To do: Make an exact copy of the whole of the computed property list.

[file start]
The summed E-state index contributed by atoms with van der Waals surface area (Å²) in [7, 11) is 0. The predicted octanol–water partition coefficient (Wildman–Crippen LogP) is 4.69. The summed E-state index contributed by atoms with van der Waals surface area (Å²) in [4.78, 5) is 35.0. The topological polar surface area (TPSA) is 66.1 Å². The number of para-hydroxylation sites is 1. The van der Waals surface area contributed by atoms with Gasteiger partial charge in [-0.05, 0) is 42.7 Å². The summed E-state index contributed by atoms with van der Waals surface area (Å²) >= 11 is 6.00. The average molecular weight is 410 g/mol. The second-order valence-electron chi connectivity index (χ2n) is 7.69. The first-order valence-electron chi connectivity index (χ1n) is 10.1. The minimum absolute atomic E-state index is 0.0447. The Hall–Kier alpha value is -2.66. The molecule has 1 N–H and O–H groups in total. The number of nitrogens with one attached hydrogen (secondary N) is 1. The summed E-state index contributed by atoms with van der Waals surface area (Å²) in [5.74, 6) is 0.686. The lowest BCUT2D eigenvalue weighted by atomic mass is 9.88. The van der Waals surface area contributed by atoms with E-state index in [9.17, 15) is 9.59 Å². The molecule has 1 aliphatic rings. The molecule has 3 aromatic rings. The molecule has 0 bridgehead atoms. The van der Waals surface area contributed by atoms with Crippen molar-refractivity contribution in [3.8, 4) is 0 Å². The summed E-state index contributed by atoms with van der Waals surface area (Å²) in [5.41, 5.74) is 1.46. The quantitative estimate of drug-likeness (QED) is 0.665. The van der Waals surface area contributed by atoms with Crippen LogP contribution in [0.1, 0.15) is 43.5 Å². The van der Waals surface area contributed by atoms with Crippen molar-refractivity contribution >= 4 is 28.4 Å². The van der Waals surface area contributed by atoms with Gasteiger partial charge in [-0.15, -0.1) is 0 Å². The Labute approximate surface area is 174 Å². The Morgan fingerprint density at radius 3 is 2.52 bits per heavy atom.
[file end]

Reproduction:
The summed E-state index contributed by atoms with van der Waals surface area (Å²) in [7, 11) is 0. The predicted octanol–water partition coefficient (Wildman–Crippen LogP) is 4.69. The summed E-state index contributed by atoms with van der Waals surface area (Å²) in [4.78, 5) is 35.0. The topological polar surface area (TPSA) is 66.1 Å². The number of para-hydroxylation sites is 1. The van der Waals surface area contributed by atoms with Gasteiger partial charge in [-0.05, 0) is 42.7 Å². The summed E-state index contributed by atoms with van der Waals surface area (Å²) >= 11 is 6.00. The average molecular weight is 410 g/mol. The second-order valence-electron chi connectivity index (χ2n) is 7.69. The first-order valence-electron chi connectivity index (χ1n) is 10.1. The minimum absolute atomic E-state index is 0.0447. The Hall–Kier alpha value is -2.66. The molecule has 1 N–H and O–H groups in total. The number of nitrogens with one attached hydrogen (secondary N) is 1. The summed E-state index contributed by atoms with van der Waals surface area (Å²) in [5.74, 6) is 0.686. The lowest BCUT2D eigenvalue weighted by atomic mass is 9.88. The van der Waals surface area contributed by atoms with E-state index in [9.17, 15) is 9.59 Å². The molecule has 1 aliphatic rings. The molecule has 3 aromatic rings. The molecule has 0 bridgehead atoms. The van der Waals surface area contributed by atoms with Crippen molar-refractivity contribution in [3.8, 4) is 0 Å². The summed E-state index contributed by atoms with van der Waals surface area (Å²) in [5.41, 5.74) is 1.46. The quantitative estimate of drug-likeness (QED) is 0.665. The van der Waals surface area contributed by atoms with Crippen LogP contribution in [0.1, 0.15) is 43.5 Å². The van der Waals surface area contributed by atoms with Crippen molar-refractivity contribution >= 4 is 28.4 Å². The van der Waals surface area contributed by atoms with Gasteiger partial charge in [-0.15, -0.1) is 0 Å². The Labute approximate surface area is 174 Å². The Morgan fingerprint density at radius 3 is 2.52 bits per heavy atom.